You’re reading a blog series based on the book “Strategy Acceleration” written by Ulf Arnetz and Catrin Brodin. The book was developed for everyone that wants to learn how to execute and realize company strategy. Is that you? Then you should continue reading.
We know that way too many companies fail with their strategy execution. The reason? A traditional approach to strategy execution. To understand how not to fall into the same trap we’re exploring the difference between traditional strategy execution and strategy acceleration. In the previous post, we covered aspects of Time. Now, we will compare how goals are set in the different methods.
To describe how traditional strategy execution is different from strategy acceleration we have chosen to compare them. We will share a number of factors that we see are contributing reasons why so many companies are unable to carry out their strategies within the organization. We will highlight what needs to be done differently, because in order to succeed you have to act differently and challenge ingrained opinions about what is possible. Below, we will look at two examples where we describe how things often are done in the traditional strategy execution, and in the other example, we describe strategy acceleration.
Don’t be put down if you recognize yourself in the traditional strategy execution. That is a good thing. That means you will understand the significant difference between these two approaches to work. Then, it is up to you how you chose to work in the future. Our guess is that you’ll change your view on strategy completely!
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Traditional strategy execution – we do too much at the same time
This is what a fairly normal strategy plan looks like. Management defines a number of strategic areas — it is not unusual for companies to have 10-15 of them. Each area has a number of activities linked to it. The activities are supposed to move the whole company towards the goal step by step, but this is rarely the case in practice. There is rarely anything wrong with the choice of activities nor areas—the problem is rather that there are so many of them at the same time that nothing gets properly done. We also see a serious inability in management to prioritize the most important activity or area.
Too many and too undefined goals
Examples of goal setting:
- We will increase our profitability
- We will increase our revenue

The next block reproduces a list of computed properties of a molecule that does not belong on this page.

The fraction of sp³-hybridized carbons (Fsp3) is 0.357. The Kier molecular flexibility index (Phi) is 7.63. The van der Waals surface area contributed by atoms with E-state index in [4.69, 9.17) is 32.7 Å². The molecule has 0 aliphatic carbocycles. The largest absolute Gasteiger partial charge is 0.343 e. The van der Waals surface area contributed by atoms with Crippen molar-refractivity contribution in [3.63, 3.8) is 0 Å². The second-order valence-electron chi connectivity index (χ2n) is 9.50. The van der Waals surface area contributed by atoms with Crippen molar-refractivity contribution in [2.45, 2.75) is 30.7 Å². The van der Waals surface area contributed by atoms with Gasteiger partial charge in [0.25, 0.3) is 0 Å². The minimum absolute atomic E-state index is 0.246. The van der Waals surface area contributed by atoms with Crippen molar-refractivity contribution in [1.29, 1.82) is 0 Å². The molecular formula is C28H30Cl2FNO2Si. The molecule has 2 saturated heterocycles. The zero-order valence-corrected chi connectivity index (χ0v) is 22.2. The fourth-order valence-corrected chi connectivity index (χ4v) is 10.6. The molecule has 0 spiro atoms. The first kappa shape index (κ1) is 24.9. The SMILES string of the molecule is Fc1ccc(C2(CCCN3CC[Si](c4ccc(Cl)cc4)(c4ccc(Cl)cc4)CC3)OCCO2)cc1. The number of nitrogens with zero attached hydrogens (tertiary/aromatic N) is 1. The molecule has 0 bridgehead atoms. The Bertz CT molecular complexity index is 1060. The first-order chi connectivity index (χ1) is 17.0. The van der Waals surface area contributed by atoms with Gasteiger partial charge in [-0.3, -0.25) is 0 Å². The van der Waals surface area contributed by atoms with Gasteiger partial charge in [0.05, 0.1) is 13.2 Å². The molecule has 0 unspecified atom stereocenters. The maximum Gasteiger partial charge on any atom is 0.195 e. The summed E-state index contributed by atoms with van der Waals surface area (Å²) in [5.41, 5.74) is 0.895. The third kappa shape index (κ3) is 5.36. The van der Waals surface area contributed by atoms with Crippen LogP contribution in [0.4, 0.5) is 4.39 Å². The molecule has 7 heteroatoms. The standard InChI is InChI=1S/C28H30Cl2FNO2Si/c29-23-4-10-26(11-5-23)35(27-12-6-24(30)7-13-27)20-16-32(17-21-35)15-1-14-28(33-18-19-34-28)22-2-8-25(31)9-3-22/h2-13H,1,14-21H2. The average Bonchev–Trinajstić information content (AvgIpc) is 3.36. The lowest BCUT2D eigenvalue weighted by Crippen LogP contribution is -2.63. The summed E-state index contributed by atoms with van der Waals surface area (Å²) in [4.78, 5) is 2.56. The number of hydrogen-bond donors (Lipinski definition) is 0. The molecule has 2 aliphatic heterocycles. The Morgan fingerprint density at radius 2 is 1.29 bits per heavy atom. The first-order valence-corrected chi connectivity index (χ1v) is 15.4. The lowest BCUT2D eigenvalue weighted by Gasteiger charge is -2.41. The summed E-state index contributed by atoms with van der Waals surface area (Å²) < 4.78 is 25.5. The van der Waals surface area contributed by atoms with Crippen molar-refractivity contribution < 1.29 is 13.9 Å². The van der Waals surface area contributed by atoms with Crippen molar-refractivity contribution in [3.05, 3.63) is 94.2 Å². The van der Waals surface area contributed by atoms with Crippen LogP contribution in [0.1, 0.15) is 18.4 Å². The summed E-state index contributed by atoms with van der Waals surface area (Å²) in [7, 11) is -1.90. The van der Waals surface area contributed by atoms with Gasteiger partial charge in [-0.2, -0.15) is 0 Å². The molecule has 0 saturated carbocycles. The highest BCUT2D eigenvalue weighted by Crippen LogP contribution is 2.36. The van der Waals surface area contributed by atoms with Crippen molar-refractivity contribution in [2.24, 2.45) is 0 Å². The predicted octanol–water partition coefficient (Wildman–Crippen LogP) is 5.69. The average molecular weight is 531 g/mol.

- We will be more efficient
- We will be more environmentally sustainable
In most of the strategies we encounter, the goals are defined, but a lot of times they are unclear and not measurable. This results in uncertainty around what is actually to be achieved. What does it mean that we will become “more efficient”, “more environmentally sustainable” or “more profitable”? Unclear goals create an inability to prioritize the right activities and a feeling of not knowing when the job is done.
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Strategy acceleration – focusing on the most important
Strategy acceleration demands a lot from management’s ability to prioritize. The ability to pick the strategic goals that will make the greatest impact has to be a key issue for management.
Naturally, all managers and employees think that their area is most important and will argue passionately for their cause. This is why it is important that there is only one structured way to prioritize, and focus should always be on the obvious: that which adds the most value. The strategic initiative that adds the most monetary value is also what needs to be prioritized. If a structured way of prioritizing is lacking, the result will be endless discussions and conflicts about what really is most important, and valuable calendar time is lost.
We would like to emphasize that the prioritization we are talking about here is what is strategically most important for the company to become sustainable long term. A quick 10% reduction of the company’s costs, by making a lot of employees redundant, is rarely something that will maximize the company’s value and competitive power in the long run. This could be worth reflecting upon.
Set goals based on what gives the most monetary value
Examples of goal setting:
- We will increase our profitability from 10% to 20% in 2 years
- We will increase our revenue from $100M to $200M in 1 year
- We will cut our carbon dioxide emissions from 4% to 2% in 3 years
In working with strategy acceleration we always start from the assumption that the overall goals can be measured in money and the time for execution. The initiatives that create more money will be prioritized. Why is this? Simple: a company cannot exist without profits and money is the best way for us to clearly see how our goals are achieved over time. Also, the chosen initiatives have to be the ones that can be executed within a reasonable amount of time. With no clear measuring points, we will spend endless time deciding what is most important. Instead, starting with initiatives that add the most monetary value is a method that everybody understands and can buy into. The goals that are set in strategy acceleration are called MIG: Most Important Goal.
To succeed and accelerate your strategy, you must prioritize what matters the most – the Most Important Goals. There should not be more than two Most Important Goals at the same time.
Continue reading the Strategy Acceleration blog series
This blog series is based on the book “Strategy Acceleration”. It is made for everyone that wants to learn how to execute and to realize your company strategy. It will give you the practical know-how to transform your strategy from words on a piece of paper into real everyday action.